Chalmers Johnson, a renowned Asian-studies scholar, died a few weeks ago in his beloved California. One of America's genuine "thinkers" and the author of a superlative trilogy — Blowback, The Sorrows of Empire and Nemesis — the 79-year-old understood, perhaps better than most of his countrymen, that the United States was no longer the "city upon the hill" envisaged by the pilgrim John Winthrop but a dominant empire that rules through absolute force.
This, Johnson posited, was a recipe for disaster and concluded that "a country can be democratic or it can be imperialistic, but it cannot be both".
Politically correct reviewers of Johnson's objective research and controversial analyses labelled him contentious, because his post-9/11 books (Blowback was actually published before 9/11 but brilliantly anticipated the crises that followed the tragedy) challenged Washington's behaviour.
One of a handful of former "Cold Warriors" who served in the Korean War, Johnson perceived the US as distancing itself from democratic callings, which he lamented above all else.
Time and again, Johnson returned to this innate concern, reminding his readers that the American experiment insisted on a Republican structure, which meant that it stood by "the separation of powers and the elaborate checks and balances that the founders … wrote into the Constitution as the main bulwarks against dictatorship and tyranny, which they greatly feared".
What has happened since the Second World War, Johnson maintained, brought the country "on the brink of losing [its] democracy for the sake of keeping [an] empire".
"Once a nation starts down that path," he affirmed, "the dynamics that apply to all empires come into play — isolation, overstretch, the uniting of local and global forces opposed to imperialism and, in the end, bankruptcy" (page 33).
The 15 previously published essays assembled in this book identify the dangers that America faces as long as it relies on force to build a global empire of bases, fights a "war without end" and promises misery if anyone dares to challenge this quest, all of which boil down to "a suicide option".
Johnson cautions that the US must dismantle its empire to save an increasingly divided nation. He stresses the strategic errors in Iraq and Afghanistan and rebukes the bullying track records of the recent past. The erudite writer grieves the ill-fought economic wars and weeps over the unlimited expenditures doled out to the military.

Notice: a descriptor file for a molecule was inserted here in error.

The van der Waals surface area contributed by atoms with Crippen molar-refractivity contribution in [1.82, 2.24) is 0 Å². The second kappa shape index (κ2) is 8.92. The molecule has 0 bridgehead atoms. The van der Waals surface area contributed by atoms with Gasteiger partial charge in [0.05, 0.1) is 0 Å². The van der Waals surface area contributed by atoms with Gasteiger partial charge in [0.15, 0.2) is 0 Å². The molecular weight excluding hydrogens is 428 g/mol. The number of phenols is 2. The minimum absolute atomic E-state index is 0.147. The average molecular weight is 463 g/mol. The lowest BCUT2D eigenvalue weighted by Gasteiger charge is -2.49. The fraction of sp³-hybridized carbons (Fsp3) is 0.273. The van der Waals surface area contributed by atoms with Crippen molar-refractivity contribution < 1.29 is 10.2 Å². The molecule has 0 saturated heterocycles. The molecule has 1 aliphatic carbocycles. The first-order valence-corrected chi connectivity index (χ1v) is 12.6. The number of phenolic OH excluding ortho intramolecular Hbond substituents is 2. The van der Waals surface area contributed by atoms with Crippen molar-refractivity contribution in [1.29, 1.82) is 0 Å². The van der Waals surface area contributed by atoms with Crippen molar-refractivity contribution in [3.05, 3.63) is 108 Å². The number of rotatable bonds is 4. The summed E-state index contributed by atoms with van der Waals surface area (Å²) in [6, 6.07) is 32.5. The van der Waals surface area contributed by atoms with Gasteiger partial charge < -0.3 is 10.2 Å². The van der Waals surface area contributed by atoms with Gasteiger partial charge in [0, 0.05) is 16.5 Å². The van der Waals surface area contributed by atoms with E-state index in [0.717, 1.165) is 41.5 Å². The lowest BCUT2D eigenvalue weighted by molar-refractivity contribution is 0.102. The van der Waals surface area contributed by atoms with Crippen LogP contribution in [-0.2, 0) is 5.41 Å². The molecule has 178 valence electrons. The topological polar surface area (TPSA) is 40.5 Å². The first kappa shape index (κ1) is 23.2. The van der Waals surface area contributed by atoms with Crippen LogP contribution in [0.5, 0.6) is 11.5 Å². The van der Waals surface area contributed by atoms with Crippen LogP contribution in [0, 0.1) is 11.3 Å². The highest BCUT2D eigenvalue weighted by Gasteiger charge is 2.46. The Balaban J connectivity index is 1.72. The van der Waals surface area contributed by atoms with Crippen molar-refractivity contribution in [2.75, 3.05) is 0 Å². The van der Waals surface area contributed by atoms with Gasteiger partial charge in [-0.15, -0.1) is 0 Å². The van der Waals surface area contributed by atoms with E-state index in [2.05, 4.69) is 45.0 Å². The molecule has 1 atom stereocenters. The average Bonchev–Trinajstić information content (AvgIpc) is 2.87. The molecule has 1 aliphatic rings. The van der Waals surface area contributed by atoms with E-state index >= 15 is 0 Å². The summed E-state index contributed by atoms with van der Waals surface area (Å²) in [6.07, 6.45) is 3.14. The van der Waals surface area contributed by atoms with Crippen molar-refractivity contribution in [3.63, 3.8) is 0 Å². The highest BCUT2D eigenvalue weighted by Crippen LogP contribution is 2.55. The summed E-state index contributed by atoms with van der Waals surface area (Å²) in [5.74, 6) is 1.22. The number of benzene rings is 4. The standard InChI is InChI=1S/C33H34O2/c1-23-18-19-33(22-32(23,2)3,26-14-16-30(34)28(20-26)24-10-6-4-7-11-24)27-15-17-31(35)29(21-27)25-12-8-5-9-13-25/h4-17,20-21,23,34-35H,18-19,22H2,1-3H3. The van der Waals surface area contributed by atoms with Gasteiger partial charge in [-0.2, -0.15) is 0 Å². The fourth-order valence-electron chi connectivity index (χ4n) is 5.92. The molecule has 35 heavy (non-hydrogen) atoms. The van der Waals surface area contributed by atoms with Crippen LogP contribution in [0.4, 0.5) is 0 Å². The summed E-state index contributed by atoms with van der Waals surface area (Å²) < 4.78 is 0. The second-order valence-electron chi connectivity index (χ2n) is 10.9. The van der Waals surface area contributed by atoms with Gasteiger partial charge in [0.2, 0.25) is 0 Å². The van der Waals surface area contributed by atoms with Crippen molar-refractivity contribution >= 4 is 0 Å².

For Johnson, the way out is to just dismantle the empire before the military-industrial complex, which former president Dwight D. Eisenhower courageously identified, rips apart the "American Dream".
How can the American people accomplish this? Johnson advances three recommendations. First, he calls for the abolition of the CIA, which he believes "has outlived any Cold War justification it once might have had" (page 28).
Secondly, he calls for the closing down of all overseas military bases; and, more controversially, ending the barrelling of politicians within the military-industrial complex that are bankrupting the country in the name of national security.
If the American people fail to take these actions, Johnson predicts, the "longstanding reliance on imperialism and militarism in [its] relations with other countries and the vast, potentially ruinous global empire of bases that goes with it" will destroy the country.
Johnson further posits that "failure to begin to deal with [this] bloated military establishment and the profligate use of it in missions for which it is hopelessly inappropriate will, sooner rather than later, condemn the US to a devastating trio of consequences: imperial overstretch, perpetual war and insolvency, leading to a likely collapse similar to that of the former Soviet Union" (page 183).
Even if exaggerated, one ought to learn from the fates of past empires, given the near certainty of decline and fall, which has spared no one to date.
Yet there are those who continue to believe that many other powers are equally responsible for the global mess that is unravelling in front of us.
This may be entirely true, although Washington bears a greater share of responsibilities because of its hubris and, some would point out, the arrogance of America's leaders.
Still, Johnson's justified obsession with democracy is actually a heartfelt plea, given what is at stake.
He quotes Sheldon S. Wolin, the leading theorist of democracy, who warned of "the expansion of private [ie mainly corporate] power and the selective abdication of governmental responsibility for the wellbeing of the citizenry" (page 95).
Wolin and Johnson decry the "degree to which the so-called privatisation of governmental activities has insidiously undercut democracy", all to maintain the empire.
Dismantling the Empire is actually a love story from Johnson to his country. One is literally brought to tears when one reads the massive abuse that some of its sons and daughters engage in, to perpetuate what simply cannot be sustained.
Dr Joseph A. Kéchichian is the author of the forthcoming Legal and Political Reforms in Saudi Arabia (2011).